The FINANCIAL — Greece and Macedonia say they traded draft proposals for settling a decades-old dispute over the name of the former Yugoslav republic, ahead of UN-mediated talks later this month.
Greek government spokesman Dimitris Tzanakopoulos said on March 20 that Athens had sent its proposal to the Skopje government and was awaiting comments from its northern neighbor, according to RFE/RL’s Balkan Service.
Macedonian Foreign Minister Nikola Dimitrov said after receiving the document that his ministry had sent its own proposals to Athens.
Dimitrov expressed confidence that the sides could overcome their differences and reach a “sustainable and dignified solution.”
Greece objects to the former Yugoslav republic’s use of the name Macedonia, which Athens says could imply territorial claims over its own northern region of the same name.
Negotiations between the two neighbors have been inconclusive since 1991, when Macedonia gained independence from the former Yugoslavia.
The row has hampered Macedonia’s efforts to join NATO and the EU. Greece is a member of both entities.
Skopje and Athens have recently stepped up UN-brokered negotiations to resolve the dispute.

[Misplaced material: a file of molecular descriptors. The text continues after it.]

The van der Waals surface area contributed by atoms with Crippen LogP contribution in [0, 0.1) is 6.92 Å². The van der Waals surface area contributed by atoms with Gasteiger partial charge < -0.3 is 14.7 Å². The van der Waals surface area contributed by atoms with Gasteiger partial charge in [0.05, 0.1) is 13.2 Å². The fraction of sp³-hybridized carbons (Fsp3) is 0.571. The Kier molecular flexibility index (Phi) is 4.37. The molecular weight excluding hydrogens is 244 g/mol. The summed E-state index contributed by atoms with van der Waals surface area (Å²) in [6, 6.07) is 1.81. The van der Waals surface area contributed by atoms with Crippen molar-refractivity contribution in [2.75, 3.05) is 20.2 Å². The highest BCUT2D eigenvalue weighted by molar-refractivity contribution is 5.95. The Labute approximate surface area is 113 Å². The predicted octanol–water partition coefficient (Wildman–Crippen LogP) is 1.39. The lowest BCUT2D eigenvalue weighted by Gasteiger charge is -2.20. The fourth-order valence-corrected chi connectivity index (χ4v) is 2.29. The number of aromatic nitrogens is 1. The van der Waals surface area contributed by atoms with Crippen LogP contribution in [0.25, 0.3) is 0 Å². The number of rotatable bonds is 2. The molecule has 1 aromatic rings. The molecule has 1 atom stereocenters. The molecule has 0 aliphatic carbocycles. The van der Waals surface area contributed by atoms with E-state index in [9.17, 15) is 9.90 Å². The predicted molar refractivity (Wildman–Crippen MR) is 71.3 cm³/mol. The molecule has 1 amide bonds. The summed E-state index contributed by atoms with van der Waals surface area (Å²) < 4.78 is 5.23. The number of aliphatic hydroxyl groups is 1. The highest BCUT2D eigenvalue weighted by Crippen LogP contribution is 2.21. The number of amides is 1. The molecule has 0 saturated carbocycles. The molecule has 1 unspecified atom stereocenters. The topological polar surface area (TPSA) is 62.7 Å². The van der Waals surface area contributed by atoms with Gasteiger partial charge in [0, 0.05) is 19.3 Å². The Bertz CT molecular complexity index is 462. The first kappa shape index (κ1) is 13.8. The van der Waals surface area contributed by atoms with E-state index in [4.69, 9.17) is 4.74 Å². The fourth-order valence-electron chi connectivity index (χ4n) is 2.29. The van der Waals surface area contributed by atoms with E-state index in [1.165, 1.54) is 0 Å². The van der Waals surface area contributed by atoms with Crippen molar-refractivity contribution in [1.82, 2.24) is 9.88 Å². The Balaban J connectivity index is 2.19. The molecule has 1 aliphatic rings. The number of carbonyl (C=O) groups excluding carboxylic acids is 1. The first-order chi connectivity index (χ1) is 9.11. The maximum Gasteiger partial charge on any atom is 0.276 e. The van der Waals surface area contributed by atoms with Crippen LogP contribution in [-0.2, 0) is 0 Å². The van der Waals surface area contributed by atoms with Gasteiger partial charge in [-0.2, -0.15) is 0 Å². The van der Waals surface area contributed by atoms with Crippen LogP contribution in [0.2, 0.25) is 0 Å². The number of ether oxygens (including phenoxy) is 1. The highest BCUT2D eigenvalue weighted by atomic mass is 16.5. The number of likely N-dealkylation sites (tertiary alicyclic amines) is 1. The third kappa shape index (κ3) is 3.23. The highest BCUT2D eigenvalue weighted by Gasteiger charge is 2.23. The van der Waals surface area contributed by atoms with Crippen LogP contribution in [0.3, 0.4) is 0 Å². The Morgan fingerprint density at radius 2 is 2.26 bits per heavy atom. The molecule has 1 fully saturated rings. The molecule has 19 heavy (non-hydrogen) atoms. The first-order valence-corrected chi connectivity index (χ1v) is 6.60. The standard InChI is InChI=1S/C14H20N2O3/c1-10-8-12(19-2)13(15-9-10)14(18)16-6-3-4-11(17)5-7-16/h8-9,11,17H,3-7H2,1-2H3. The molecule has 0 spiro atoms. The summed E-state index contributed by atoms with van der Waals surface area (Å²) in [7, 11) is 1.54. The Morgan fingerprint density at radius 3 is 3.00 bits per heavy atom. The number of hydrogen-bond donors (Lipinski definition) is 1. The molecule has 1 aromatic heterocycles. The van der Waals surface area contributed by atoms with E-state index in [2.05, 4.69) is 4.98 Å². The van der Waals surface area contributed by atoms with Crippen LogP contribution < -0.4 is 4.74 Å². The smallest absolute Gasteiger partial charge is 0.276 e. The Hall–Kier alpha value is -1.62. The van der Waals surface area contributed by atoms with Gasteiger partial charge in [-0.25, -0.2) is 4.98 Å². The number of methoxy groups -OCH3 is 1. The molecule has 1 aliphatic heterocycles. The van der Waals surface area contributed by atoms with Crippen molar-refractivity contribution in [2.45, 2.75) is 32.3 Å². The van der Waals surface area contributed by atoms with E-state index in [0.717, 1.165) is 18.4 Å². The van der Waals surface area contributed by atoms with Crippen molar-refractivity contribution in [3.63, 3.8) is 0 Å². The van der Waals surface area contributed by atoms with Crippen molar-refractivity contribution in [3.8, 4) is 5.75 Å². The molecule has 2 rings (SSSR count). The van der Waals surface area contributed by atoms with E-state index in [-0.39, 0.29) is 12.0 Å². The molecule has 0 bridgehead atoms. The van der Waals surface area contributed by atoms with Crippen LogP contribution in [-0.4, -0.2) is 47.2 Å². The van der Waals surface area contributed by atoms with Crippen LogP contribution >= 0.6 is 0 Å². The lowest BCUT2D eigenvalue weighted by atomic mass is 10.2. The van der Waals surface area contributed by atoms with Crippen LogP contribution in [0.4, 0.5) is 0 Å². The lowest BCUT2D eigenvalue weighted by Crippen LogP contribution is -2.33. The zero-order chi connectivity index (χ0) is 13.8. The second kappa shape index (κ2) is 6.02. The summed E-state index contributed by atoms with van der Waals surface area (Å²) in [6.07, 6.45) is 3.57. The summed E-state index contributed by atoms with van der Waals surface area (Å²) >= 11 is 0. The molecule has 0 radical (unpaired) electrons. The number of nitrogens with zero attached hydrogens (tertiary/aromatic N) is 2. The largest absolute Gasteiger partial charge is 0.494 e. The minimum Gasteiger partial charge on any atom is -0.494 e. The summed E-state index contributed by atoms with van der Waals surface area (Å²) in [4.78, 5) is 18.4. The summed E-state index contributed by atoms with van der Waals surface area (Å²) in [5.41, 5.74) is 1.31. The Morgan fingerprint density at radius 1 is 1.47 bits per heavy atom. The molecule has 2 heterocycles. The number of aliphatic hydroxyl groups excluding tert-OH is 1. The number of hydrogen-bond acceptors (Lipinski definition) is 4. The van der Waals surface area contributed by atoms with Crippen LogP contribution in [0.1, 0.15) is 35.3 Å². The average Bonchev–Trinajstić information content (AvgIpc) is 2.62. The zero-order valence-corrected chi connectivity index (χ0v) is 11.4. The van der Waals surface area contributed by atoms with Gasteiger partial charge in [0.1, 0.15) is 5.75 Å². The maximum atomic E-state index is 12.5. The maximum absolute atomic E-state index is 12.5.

Greek Foreign Minister Nikos Kotzias is scheduled to travel to Skopje on March 22 for talks with Macedonian officials.
Kotzias is also set to meet with Dimitrov in Vienna on March 30 at talks hosted by United Nations special envoy Matthew Nimetz.
Macedonia has said it was ready to add a geographical qualifier to its name to help resolve the dispute. An agreement could include Macedonia adding “Upper,” “New,” or “North” to its name.
But mass protests in both countries are an indication of popular resistance to any compromise.
On March 4, about 10,000 people took to the streets of the Macedonian capital to protest a possible change to the name of the country. A demonstration in Athens drew tens of thousands of people a month earlier.
With reporting by AP